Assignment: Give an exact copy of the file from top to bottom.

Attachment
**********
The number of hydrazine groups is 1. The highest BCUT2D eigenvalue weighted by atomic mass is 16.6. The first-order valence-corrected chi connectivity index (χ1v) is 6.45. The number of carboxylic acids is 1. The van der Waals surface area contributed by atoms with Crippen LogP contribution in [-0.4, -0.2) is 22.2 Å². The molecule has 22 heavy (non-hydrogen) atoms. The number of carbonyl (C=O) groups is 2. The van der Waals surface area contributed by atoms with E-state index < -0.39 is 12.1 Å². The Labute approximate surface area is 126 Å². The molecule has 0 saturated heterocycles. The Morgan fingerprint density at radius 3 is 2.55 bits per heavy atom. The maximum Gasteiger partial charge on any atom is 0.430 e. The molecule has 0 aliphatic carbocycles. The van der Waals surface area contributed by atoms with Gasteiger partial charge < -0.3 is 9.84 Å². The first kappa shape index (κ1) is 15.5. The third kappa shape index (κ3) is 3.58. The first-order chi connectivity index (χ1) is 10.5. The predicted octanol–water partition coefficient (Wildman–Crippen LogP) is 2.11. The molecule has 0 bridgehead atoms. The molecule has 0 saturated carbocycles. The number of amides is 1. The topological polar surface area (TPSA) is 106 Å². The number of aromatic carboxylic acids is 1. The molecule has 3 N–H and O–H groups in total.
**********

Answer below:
The number of hydrazine groups is 1. The highest BCUT2D eigenvalue weighted by atomic mass is 16.6. The first-order valence-corrected chi connectivity index (χ1v) is 6.45. The number of carboxylic acids is 1. The van der Waals surface area contributed by atoms with Crippen LogP contribution in [-0.4, -0.2) is 22.2 Å². The molecule has 22 heavy (non-hydrogen) atoms. The number of carbonyl (C=O) groups is 2. The van der Waals surface area contributed by atoms with E-state index < -0.39 is 12.1 Å². The Labute approximate surface area is 126 Å². The molecule has 0 saturated heterocycles. The Morgan fingerprint density at radius 3 is 2.55 bits per heavy atom. The maximum Gasteiger partial charge on any atom is 0.430 e. The molecule has 0 aliphatic carbocycles. The van der Waals surface area contributed by atoms with Gasteiger partial charge < -0.3 is 9.84 Å². The first kappa shape index (κ1) is 15.5. The third kappa shape index (κ3) is 3.58. The first-order chi connectivity index (χ1) is 10.5. The predicted octanol–water partition coefficient (Wildman–Crippen LogP) is 2.11. The molecule has 0 bridgehead atoms. The molecule has 0 saturated carbocycles. The number of amides is 1. The topological polar surface area (TPSA) is 106 Å². The number of aromatic carboxylic acids is 1. The molecule has 3 N–H and O–H groups in total.